Hidden in Orchestra Pits and Behind Corporate Veils

Recently, I saw a flyer for an upcoming performance of George Gershwin’s Porgy and Bess, a remarkable opera based upon DuBose Heyward’s[1] 1925 novel, Porgy.  Porgy and Bess was at the time of its first performance, extremely progressive, as it featured a cast consisting entirely of classically-trained African-American singers though it was considered by others to be racist.

In his will Gershwin stated that the opera was to be performed only by an entirely black cast, which may be seen as a desire to provide opportunities for talented singers who traditionally have been underrepresented in opera[2]  Nevertheless, the controversy surrounding Porgy and Bess continued until Houston Opera managed in 1976 to assemble a cast of classically-trained African-American performers from around the US who were willing to perform in the opera. 

The report of an upcoming performance brought back fond memories, as I was fortunate to be among the violinists in the pit orchestra for more than a dozen sell-out performances of Porgy and Bess with an African-American cast at Indiana University in 1980. Those performances drew an audience from as far as New York City, as Metropolitan Opera would not undertake a performance Porgy and Bess with the required all-black cast for five more years.[3]

Playing in a pit orchestra is very different from performing in an orchestra on stage. For the uninitiated, an orchestra pit is located in between the front row of chairs and the stage. Typically, the orchestra pit floor is at least 4-5 feet lower than the floor of the seating area, usually sunk low enough that only the top of the conductor’s head is visible to those on the stage.  Frequently, the pit will be even lower so that it is entered from and extends below the stage so the winds and percussion typically will be sitting under the stage.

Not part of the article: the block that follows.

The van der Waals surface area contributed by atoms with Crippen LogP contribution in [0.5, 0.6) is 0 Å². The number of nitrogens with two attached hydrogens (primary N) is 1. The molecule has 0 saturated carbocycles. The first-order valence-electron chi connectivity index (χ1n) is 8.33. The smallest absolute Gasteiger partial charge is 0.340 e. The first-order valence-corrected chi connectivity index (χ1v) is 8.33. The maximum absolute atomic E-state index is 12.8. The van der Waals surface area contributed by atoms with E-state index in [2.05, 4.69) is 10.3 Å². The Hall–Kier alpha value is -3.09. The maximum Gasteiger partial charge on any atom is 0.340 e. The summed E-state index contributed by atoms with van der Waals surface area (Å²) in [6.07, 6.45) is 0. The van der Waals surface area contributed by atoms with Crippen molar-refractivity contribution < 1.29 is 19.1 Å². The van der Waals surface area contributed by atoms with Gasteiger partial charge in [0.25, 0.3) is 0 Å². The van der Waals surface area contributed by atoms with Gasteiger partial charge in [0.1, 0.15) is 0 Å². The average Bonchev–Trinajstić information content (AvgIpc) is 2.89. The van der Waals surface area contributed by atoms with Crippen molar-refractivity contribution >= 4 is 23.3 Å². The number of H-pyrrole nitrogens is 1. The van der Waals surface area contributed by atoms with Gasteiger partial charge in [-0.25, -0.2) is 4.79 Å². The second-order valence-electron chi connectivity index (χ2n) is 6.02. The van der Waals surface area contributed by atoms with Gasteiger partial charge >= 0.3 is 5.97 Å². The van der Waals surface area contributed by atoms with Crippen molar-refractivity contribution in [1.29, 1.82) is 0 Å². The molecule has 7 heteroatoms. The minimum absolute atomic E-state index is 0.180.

Orchestra pits are notoriously cramped quarters and sometimes loud acoustics (imagine trumpets and percussion playing in closed quarters).  Further, because the orchestra pit is in effect in the basement and is not lit during the performance (musicians use small stand lights to read the music), the audience cannot see what the musicians are doing.  As a result, it is not unusual for wind players and percussionists, who may have lengthy rest periods, to read books, knit, work on their reeds, or otherwise quietly entertain themselves while their colleagues in the violin and other sections perform pretty much continuously. 

These conditions, a need for pit space for staging, and improved technology have brought with them an even stranger, phenomenon -- pit musicians who are not even in the orchestra pit during the performance. Rather, they perform in another part of the theater, taking cues by a live-stream of the vocalists and having their performances piped in real-time back into the theater all but instantaneously.[4] If it was difficult for the audience to tell who was performing the music with a traditional pit orchestra, it may well be impossible for the uninitiated to tell the difference between a live, “remote pit orchestra” and piped-in music.

Corporations and limited liability companies (which I will refer to collectively as a company) can be like a pit orchestra.  Depending upon how they are set up, it may or may not be obvious who is behind them. What is referred to as a “corporate veil” protects the shareholders, manager, and members of a company from undesired personal liability for company obligations.  The corporate veil also separates what may be unknown owners from obligations that the company has assumed.  

Sometimes, however, a company’s creditors may be able to lift, pass through or “pierce” the corporate veil to impose liability on the company’s owners. Typically, this occurs where business owners have failed to observe the separateness of the company from the owners.